Blockchain can secure the backend infrastructure of EHRs developing common security protocols, offering end-to-end encryption, prohibiting unauthorized access to data in transit, and confirming the integrity of software downloads. Additionally, decentralizing sensitive data via this technology makes it more difficult, if not impossible, for hackers to breach data storage systems.

For example, Medicalchain, a UK-based medical technology manufacturer, is collaborating with HCPs to implement blockchain-enabled EHRs. Their system provides HCPs with a comprehensive single source of truth for a patient’s medical information, as well as allowing patients to see when their medical records are updated and to give explicit consent when they are shared with HCPs or other clinicians.

Meanwhile, another big challenge for the healthcare industry is confirming the origin of medical supplies to guarantee their legitimacy. Companies such as MediLedger, are using a blockchain-based system to track products from the point of manufacture and at each level of the supply chain, providing HCPs with complete visibility and transparency of the goods they are purchasing. This is a top priority for the industry, particularly in emerging economies where counterfeit prescription drugs kill tens of thousands of people each year.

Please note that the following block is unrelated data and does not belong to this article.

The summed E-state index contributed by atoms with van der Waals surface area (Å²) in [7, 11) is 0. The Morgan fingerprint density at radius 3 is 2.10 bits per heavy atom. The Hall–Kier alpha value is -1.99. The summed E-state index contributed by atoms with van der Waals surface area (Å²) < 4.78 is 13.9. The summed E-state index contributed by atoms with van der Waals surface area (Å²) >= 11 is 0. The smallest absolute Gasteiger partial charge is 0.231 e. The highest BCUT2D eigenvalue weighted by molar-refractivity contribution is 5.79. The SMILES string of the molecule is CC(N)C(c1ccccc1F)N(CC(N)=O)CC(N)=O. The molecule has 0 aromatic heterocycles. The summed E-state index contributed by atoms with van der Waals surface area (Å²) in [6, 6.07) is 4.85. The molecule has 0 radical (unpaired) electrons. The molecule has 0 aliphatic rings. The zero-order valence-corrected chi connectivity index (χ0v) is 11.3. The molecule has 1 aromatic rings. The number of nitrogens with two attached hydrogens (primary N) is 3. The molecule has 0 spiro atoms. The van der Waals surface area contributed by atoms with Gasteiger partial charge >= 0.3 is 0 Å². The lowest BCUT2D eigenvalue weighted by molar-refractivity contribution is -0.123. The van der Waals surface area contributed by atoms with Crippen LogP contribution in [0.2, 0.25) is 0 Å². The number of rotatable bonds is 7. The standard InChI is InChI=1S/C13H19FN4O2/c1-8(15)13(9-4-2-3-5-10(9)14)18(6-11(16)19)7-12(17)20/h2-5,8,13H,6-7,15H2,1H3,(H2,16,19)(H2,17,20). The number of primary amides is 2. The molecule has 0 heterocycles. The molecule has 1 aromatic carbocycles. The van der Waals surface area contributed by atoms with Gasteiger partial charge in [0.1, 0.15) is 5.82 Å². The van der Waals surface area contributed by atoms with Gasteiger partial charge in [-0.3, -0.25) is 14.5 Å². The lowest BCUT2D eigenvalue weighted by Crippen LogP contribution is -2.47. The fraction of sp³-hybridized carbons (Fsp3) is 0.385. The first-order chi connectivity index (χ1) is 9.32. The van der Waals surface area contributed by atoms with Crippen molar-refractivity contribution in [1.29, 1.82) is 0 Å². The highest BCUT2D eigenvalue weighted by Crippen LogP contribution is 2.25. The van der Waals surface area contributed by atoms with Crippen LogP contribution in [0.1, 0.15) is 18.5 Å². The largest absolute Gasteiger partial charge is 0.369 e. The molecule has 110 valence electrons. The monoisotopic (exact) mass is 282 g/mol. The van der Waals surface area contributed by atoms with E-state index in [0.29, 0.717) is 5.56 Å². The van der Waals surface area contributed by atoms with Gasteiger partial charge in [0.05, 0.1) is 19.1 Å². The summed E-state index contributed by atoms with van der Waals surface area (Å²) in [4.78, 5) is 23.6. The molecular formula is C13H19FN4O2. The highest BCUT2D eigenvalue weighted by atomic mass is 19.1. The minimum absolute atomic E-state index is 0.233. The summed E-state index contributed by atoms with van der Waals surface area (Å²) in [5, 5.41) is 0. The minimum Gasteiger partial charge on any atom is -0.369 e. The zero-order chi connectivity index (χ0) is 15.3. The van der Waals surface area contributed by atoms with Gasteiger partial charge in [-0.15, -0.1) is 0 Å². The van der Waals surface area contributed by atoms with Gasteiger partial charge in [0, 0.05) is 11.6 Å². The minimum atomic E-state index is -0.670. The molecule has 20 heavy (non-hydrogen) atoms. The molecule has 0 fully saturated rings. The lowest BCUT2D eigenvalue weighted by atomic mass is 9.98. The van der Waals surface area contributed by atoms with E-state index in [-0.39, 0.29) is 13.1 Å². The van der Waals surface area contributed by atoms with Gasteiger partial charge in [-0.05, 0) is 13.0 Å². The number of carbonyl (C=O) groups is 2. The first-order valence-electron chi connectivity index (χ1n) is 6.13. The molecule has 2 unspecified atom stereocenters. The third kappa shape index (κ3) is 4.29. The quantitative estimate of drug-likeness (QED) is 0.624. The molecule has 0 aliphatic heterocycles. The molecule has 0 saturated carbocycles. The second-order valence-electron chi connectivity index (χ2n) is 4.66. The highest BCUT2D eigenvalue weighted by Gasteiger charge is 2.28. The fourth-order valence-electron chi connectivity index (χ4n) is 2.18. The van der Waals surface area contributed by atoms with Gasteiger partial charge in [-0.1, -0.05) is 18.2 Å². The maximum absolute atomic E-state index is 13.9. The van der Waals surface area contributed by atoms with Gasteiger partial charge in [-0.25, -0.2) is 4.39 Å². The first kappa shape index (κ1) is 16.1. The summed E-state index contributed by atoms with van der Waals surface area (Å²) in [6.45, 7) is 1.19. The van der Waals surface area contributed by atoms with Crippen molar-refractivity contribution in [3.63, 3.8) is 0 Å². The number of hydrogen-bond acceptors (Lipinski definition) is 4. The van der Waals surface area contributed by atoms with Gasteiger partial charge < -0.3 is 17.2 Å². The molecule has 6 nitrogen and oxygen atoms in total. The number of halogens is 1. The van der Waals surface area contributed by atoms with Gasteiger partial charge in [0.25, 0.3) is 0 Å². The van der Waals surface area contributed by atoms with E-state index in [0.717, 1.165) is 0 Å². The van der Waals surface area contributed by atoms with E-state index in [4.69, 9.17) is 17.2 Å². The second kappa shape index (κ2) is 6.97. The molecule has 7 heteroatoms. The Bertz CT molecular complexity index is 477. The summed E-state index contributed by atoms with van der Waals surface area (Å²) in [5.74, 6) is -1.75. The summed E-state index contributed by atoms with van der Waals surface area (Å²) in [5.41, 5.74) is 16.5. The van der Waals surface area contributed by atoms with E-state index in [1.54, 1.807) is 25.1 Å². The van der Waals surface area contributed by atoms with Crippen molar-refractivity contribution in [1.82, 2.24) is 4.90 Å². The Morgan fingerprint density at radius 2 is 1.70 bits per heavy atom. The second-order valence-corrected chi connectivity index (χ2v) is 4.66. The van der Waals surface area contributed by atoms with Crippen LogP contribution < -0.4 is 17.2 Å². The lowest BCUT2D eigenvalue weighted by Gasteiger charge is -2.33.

4. Wear your heart (rate) on your sleeve

With the spread of the COVID-19 pandemic, smartwatches that measure blood oxygen saturation (SpO2) have become more commonly available, alerting people with low SpO2—a potentially fatal indication that is difficult to identify on one’s own. This is set to continue as a healthcare innovation trend, with more than 10% of smartwatch owners in the United States are now using wearables to detect COVID-19 symptoms.